After Henry VIII had divested himself of Mary’s mother, Catherine of Aragon, by annulment of the marriage, he took up with Anne Boleyn, the mother of Elizabeth I. When Anne’s court was established, Lady Margaret Douglas was appointed her Lady-in- Waiting. Then, in 1536, when Anne was charged with adultery and treason, Anne’s daughter, Princess Elizabeth and her half-sister, Princess Mary, were declared illegitimate, by the Second Succession Act. At that point, Edward VI, son of Henry VIII and Jane Seymour, had yet to be born, so that left Margaret Douglas in the line of succession to the English throne as a non-illegitimate heir. Margaret found herself heir presumptive to the throne, which placed her in an awkward situation.

Maybe she didn’t realise just how awkward as she allowed herself to fall in love with Lord Thomas Howard, Anne Boleyn’s uncle. In July, 1536, when Henry VIII found out about their 1535 marriage agreement, the King, still without a male heir, threw a wobbler. Henry had the pair arrested and imprisoned in the Tower of London. Lord Thomas was condemned without trial on the 18th of July. The act of attainder alleged that Howard was “…ledde and seduced by the Devyll …yt is vehemently suspected and presumed malicyously and trayterously myndyng and imagynyng to putt dyvisyon in this Realme. And to interrupt ympedyte and lett the seid Succession of the Crowne… .”

Margaret’s affair with Howard is immortalized in verses by his nephew, Henry Howard, the Earl of Surrey. Henry and his friend, Sir Thomas Wyatt, were the founders of English Renaissance poetry and primarily responsible for the introduction of the Sonnet, long before Shakespeare. Lord Howard died in the Tower, perhaps of a broken heart at hearing that Margaret had renounced her love for him. Mary was released from her imprisonment two days before Howard’s death, his demise occurring on the 31st of October, 1537. With the birth of Prince Edward having taken place on the 12th of October, no doubt Henry felt that Margaret was no longer a “valuable and dangerous pawn in the succession.”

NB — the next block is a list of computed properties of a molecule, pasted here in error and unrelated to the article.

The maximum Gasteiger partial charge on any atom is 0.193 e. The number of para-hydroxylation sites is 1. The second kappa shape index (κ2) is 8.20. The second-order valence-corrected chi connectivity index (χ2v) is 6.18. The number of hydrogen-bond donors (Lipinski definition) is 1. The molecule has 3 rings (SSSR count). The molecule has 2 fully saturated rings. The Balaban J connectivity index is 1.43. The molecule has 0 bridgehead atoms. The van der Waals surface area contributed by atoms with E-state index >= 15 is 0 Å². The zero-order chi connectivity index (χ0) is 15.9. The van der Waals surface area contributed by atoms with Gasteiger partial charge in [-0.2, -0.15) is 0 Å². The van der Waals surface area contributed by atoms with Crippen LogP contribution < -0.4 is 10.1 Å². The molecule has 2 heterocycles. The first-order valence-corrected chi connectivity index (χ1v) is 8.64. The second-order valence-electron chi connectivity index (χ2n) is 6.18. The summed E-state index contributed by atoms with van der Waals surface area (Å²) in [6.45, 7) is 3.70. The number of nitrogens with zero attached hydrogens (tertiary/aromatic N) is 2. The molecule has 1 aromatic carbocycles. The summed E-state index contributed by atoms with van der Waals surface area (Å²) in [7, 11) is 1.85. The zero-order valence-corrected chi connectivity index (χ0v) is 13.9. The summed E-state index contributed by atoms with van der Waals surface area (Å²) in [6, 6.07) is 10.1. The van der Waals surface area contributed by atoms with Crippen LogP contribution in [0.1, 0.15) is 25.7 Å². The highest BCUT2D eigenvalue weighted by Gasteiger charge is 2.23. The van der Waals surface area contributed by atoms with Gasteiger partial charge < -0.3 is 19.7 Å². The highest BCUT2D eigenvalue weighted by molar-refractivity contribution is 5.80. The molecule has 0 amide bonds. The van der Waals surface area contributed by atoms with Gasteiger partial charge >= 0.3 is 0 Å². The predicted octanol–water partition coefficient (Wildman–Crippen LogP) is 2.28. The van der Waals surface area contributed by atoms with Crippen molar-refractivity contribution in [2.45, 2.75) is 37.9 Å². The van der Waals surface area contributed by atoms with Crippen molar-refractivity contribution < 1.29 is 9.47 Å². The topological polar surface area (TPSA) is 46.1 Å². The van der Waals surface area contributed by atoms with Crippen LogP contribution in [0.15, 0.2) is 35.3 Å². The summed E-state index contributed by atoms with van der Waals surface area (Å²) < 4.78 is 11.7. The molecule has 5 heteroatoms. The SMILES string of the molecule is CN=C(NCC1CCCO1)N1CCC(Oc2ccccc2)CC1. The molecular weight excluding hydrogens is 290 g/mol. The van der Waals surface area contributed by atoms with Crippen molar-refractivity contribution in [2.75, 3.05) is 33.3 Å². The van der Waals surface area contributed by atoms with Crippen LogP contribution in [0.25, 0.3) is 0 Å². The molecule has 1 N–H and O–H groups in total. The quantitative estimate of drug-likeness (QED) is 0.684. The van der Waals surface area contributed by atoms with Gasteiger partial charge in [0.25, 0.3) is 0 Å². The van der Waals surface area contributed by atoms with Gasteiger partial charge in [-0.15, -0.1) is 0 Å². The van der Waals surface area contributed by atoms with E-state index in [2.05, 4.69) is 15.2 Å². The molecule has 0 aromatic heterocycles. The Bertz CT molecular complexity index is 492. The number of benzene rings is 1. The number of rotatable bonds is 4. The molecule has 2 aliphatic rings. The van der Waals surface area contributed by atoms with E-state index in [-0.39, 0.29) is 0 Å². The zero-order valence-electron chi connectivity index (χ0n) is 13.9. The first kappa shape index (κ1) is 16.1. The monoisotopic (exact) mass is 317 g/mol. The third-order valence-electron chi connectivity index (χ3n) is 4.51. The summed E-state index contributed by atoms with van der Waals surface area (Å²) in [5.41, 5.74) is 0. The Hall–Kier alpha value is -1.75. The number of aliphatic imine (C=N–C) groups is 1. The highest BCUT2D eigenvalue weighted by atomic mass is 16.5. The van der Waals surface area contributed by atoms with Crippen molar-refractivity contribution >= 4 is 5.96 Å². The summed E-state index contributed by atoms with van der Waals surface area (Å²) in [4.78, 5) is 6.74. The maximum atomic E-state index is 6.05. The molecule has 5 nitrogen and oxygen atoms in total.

Nevertheless, three years later, in 1540, Margaret was back in the Tower, not having learnt her lesson. On that second occasion, it was merely because the increasingly paranoid Henry VIII didn’t like the idea of her affair with another Howard nephew, Sir Charles, the brother of the Queen consort, Catherine Howard, his fifth wife. However, she was released after a while and became First Lady Of Honour to Anne of Cleves and later, to Catherine Howard. Incidentally, Howard the poet also succumbed to the paranoia of Henry VIII, when the King had him beheaded on the 19th of January, 1547.

Margaret Douglas was also a poet, as is evidenced by the Devonshire Manuscript, where many of the words she wrote to her lover are preserved, as are Howard’s poems to her. The poems were probably composed during their mutual, but separate, imprisonment in the Tower. The manuscript also shows signs that Margaret was a primary editor and two other poems attributed are also included, listed as “the sueden chance ded mak me mves” and “now that ye be assemblled heer.”

Margaret eventually married Matthew Stuart, the 4th Earl of Lennox, on the 6th of July, 1544. Their son Henry, Lord Darnley, later wed Mary I, Queen of Scots and when Margaret’s grandson, James VI of Scotland, became James I of England, the fears of Henry VIII were ultimately realised, long after he’d gone. Margaret Stuart, Countess of Lennox, died on the 7th of March, 1578.